Tucked away in the president’s latest budget was a recommendation to delay scheduled cuts in payments to hospitals that treat large numbers of the uninsured patients and therefore provide a disproportionate amount of uncompensated care. The cuts in Disproportionate Share Hospital (DSH) payments were enacted under Obamacare, and the call to postpone them constitutes another admission that Obamacare’s grand plans and promises are falling short. More important, it provides another reason for states not to undertake the Medicaid expansion encouraged by Obamacare.
Under Obamacare, DSH payments are to be cut by $18.1 billion over a ten-year period, starting in FY 2014. The rationale behind the cuts was that, as the new coverage provisions of Obamacare — the subsidies and Medicaid expansion in conjunction with the individual mandate — go into effect, there would be less demand on hospitals to serve the uninsured. In its amicus brief to the Supreme Court case, the American Hospital Association argued the DSH cuts were part of such a “grand bargain.”
But, the Supreme Court decision, while keeping the individual mandate in place, made the mandatory Medicaid expansion optional for the states. That puts the administration’s grand coverage plans and the grand bargain for hospitals at risk, and the postponement of these cuts makes it all the less likely. In fact, the continued DSH payments will make it marginally easier for states to reject the Medicaid expansion for now, because they will continue to receive federal payments that help compensate for having a large uninsured population.
The states’ expansion of Medicaid was supposed to provide half the expansion of insurance coverage the administration was planning for. Now, although the number is fluctuating, roughly half of all states appear unwilling to accept the Medicaid expansion. That’s not surprising. They’re taking a longer view and waking up to the unavoidable fact that, despite the federal offer to pick up all expansion costs for the first three years, adding millions onto an already struggling Medicaid program will stretch tight state budgets more in the future. Expansion can also only exacerbate the real quality and access problems facing current beneficiaries in Medicaid.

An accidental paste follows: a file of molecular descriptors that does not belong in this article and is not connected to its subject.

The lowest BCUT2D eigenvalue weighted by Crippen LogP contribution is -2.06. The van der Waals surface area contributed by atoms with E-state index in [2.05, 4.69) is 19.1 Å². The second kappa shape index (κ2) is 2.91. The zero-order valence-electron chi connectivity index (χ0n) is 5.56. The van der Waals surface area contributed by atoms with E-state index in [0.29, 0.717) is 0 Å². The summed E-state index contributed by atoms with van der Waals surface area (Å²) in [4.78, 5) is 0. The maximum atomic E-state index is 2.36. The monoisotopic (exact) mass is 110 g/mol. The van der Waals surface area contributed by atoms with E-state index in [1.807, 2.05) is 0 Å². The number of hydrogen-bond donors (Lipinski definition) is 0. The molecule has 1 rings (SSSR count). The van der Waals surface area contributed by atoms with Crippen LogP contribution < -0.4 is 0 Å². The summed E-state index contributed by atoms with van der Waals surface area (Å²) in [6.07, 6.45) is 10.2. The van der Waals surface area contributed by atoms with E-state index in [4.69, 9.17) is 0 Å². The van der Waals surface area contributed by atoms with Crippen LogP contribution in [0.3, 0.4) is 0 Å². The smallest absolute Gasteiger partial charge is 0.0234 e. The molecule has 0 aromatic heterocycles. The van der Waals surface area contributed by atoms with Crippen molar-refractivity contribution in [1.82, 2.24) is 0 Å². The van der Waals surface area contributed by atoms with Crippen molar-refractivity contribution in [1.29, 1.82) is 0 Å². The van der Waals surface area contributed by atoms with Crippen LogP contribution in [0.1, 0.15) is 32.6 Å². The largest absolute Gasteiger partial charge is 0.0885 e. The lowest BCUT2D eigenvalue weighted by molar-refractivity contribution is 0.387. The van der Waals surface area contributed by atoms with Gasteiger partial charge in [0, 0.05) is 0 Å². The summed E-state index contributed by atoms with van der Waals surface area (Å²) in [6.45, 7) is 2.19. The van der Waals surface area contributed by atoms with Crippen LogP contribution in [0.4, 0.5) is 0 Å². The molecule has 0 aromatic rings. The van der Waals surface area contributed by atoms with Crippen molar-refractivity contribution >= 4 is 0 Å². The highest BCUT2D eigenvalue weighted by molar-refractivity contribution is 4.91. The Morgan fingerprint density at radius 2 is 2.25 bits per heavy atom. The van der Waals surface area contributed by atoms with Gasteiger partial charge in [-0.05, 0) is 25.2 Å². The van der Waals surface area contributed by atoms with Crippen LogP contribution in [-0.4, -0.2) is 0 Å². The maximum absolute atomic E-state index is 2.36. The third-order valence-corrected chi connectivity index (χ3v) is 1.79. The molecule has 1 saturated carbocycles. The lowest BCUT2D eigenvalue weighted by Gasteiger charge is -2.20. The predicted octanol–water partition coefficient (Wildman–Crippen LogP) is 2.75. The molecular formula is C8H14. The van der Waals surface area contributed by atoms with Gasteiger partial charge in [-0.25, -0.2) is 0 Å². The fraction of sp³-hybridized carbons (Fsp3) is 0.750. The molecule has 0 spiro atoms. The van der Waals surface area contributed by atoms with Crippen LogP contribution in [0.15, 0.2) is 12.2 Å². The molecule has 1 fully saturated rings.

As for the hospitals, with the Obamacare grand bargain falling apart, they have shifted their attention to the states. They are now trying to convince governors and state legislators that a series of state-level “grand bargains” could produce “savings“ in exchange for expanding Medicaid. But as my colleague, Ed Haislmaier points out, “such savings are doubtful” and as a matter of fact, “governors and states legislators should expect their state’s hospitals and clinics to lobby them for more — not less” spending.
Recently, Secretary Kathleen Sebelius had to admit the following:
There was some hope that once the Supreme Court ruled in July and then once an election occurred there would be a sense that, ‘This is the law of the land, let’s get on board, let’s make this work.’ And yet we will find ourselves having state-by-state political battles.
Now the administration has all but admitted the grand deal is falling apart and the proposed hospitals cuts are unrealistic. Maybe it is time for the states to tell the hospitals to shift their attention to the real problem: Obamacare.
— Nina Owcharenko is Preston A. Wells Fellow and the Director of Health Policy Studies at the Heritage Foundation.